All the surgeries were performed under local anesthesia using 4% articaine 1:100,000 adrenalin (Ultracain D-S Fort, Sanofi-Aventis, Deutschland GmbH, Germany) by the same surgeon. The mucoperiosteal flap was reflected after anesthesia with midcrestal and lateral vestibular releasing incisions. Straumann Standard Plus implants with SLA (sand-blasted acid etched) surface (Institut Straumann AG, Basel, Switzerland) were inserted using standard procedures following the manufacturer's guidelines. All implants were placed with adequate primary stability (≥35 Ncm). At the time of implant placement, the length from the most apical aspect of the defect to the coronal margin of the implant platform's rough surface were measured by calipers to measure the initial vertical height of the dehiscence on the buccal bone wall of the implants.
In the study group HA (Hyaloss matrix, Anika Therapeutics Inc., Bedfordshire, England) and xenograft (Bio-gen, Bioteck Inc., Torino, Italy), in the control group, only xenograft (Bio-gen, Bioteck Inc., Torino, Italy) were applied over the implant's exposed surfaces. HA was first hydrated with sterile saline solution (1 cc) and gel form of HA obtained. Then, HA mixed with xenograft particles (in a proportion of 1 HA: 3xenograft) before the application to the defect area in the study group. A resorbable collagen membrane (OsteoBiol Evolution, Tecnoss Inc., Torino, Italy) was used to cover graft particles in both study and control groups [Figure 1]. After closure of the wound, a piece of gauze was applied to the wound for hemostasis. Patients were prescribed antibiotics, analgesic, and mouth rinse twice daily for a week. Patients were instructed in adequate hygiene maintenance and a soft diet was recommended for 8 weeks. Patients were not allowed to use removable prostheses in the early healing period after bone grafting surgeries.
|Figure 1: Intraoperative photograph showing (a) measurement of the defect, (b) grafting with xenograft plus collagen membrane + hyaluronic acid, (c) collagen membrane application|
Click here to view
Postoperative follow-up and data collection
Sutures were taken in the 10th day following the surgery and periodic follow-up visits were performed at 1st, 3rd, 6th, and 12th months for clinical evaluation. At the 6th month, gingiva formers were placed by performing small horizontal incisions from the alveolar crest to prevent any alterations on the grafted buccal surface. Subsequently, secondary implant stability was measured using Ostell device (Osstell AB, Gothenburg, Sweden). Implant stability quotient (ISQ) values of all implants were higher than 70 ISQ values at the 6th month and these values were adequate for prosthetic loading.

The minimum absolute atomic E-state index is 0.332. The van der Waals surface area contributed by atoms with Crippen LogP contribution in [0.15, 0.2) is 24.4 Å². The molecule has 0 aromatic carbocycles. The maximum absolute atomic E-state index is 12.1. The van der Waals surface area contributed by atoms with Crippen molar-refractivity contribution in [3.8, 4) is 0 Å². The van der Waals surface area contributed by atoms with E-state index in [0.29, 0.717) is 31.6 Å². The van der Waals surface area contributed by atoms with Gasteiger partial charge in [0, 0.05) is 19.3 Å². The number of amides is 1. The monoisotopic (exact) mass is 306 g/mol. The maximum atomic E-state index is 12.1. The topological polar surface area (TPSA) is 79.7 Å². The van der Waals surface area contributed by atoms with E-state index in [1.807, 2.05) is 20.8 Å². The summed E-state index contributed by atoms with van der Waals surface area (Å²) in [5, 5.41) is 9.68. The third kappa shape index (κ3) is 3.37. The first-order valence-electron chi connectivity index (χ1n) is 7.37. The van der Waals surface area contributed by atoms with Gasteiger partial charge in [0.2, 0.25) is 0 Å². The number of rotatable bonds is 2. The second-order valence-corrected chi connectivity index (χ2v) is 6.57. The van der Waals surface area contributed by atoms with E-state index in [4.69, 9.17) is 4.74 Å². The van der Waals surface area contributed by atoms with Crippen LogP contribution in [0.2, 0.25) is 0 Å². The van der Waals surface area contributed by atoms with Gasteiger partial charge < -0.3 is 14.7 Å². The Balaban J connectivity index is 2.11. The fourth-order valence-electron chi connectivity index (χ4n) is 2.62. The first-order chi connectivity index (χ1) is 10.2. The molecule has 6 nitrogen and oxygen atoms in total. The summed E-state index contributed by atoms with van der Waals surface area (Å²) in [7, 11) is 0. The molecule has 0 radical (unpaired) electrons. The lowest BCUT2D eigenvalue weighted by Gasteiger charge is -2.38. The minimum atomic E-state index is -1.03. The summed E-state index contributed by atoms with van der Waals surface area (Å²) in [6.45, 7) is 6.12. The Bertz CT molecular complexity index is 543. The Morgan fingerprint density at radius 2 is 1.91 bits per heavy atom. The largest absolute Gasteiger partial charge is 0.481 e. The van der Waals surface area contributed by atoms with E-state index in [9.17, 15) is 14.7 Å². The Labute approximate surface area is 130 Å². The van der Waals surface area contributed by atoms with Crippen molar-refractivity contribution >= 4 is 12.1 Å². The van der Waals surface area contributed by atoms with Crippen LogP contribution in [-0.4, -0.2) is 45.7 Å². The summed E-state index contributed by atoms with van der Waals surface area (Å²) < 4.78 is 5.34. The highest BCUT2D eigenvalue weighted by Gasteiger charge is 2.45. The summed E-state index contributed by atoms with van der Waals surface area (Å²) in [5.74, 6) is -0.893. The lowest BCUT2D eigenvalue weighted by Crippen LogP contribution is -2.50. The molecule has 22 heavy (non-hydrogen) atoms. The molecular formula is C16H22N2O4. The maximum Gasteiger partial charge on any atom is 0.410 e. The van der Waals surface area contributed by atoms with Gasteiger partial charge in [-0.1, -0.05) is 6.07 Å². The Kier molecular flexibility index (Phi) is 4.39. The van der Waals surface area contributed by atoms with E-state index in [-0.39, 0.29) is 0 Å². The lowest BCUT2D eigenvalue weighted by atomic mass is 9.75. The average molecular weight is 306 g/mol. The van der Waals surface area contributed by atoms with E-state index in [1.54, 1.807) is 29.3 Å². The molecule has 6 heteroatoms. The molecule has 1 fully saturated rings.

The sectional CBCT scans (Galileos Comfort Plus, Sirona Dental Systems, Bensheim, Germany) were used to evaluate the defect site improvement at 6th and 12th months postoperatively. The CBCT scans were performed following settings: dimension 50 mm × 77 mm, voxel size 76 × 75 × 76, grayscale - 14 bits, focal spot −0.5 mm, 98 kVp, 25 mAs, voxel size 0.25 mm, FOV 15 mm × 15 mm, scanning time 14 s, exposure time 2–6 s; rotation 204°.
Before measurements, the position of each implant was set to be parallel to the sagittal plane with the long axis of the implant. All radiological measurements were performed on cross-sectional images of 1 mm thickness from the buccal bone wall of the dental implants to evaluate the presence of any residual vertical bone defects.
- A line: A line was drawn from the most apical part to the most coronal part of the implant and the length limit of the implant that should be within the bone was determined
- B line: B line was drawn perpendicular to the long axis of the implant and the A line, from the most coronal point of the implant at the buccal surface
- C line: The most coronal point of the alveolar bone (alveolar crest) at the buccal surface of the implant was marked and C line was drawn perpendicular to the long axis of the implant passing through this point.
The length between parallel lines B and C was measured in millimeters and the remaining defect heights were recorded. When the defect was completely filled, the residual defect height was recorded as 0 mm since the line B and C overlapped [Figure 2].
|Figure 2: Measurement of residual defect height on cone beam computed tomography images|
Click here to view
The VBH values obtained from the CBCT at the end of the 6th month and at the end of the 12th month were determined according to the following formulas.
Initial defect height – 6th-month residual defect height = 6th-month VBH (mm).
Initial defect height – 12th-month residual defect height = 12th-month VBH (mm).
Furthermore, defect healing at 6 and 12 months was grouped according to residual defect height as;